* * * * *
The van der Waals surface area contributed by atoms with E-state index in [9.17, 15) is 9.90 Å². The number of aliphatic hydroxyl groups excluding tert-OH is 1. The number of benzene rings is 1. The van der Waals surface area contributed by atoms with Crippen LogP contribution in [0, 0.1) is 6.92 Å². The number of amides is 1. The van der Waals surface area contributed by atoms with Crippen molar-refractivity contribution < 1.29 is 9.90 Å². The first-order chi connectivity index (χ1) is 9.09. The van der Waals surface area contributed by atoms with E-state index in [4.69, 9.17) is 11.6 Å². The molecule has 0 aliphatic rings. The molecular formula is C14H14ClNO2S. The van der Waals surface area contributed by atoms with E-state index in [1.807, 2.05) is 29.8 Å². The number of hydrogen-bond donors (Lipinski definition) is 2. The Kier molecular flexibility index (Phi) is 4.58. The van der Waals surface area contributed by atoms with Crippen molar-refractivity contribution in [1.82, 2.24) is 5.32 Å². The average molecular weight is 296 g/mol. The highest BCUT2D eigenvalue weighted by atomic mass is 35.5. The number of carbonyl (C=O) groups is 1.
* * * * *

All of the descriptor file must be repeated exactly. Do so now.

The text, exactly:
The van der Waals surface area contributed by atoms with E-state index in [9.17, 15) is 9.90 Å². The number of aliphatic hydroxyl groups excluding tert-OH is 1. The number of benzene rings is 1. The van der Waals surface area contributed by atoms with Crippen LogP contribution in [0, 0.1) is 6.92 Å². The number of amides is 1. The van der Waals surface area contributed by atoms with Crippen molar-refractivity contribution < 1.29 is 9.90 Å². The first-order chi connectivity index (χ1) is 9.09. The van der Waals surface area contributed by atoms with E-state index in [4.69, 9.17) is 11.6 Å². The molecule has 0 aliphatic rings. The molecular formula is C14H14ClNO2S. The van der Waals surface area contributed by atoms with E-state index in [1.807, 2.05) is 29.8 Å². The number of hydrogen-bond donors (Lipinski definition) is 2. The Kier molecular flexibility index (Phi) is 4.58. The van der Waals surface area contributed by atoms with Crippen molar-refractivity contribution in [1.82, 2.24) is 5.32 Å². The average molecular weight is 296 g/mol. The highest BCUT2D eigenvalue weighted by atomic mass is 35.5. The number of carbonyl (C=O) groups is 1.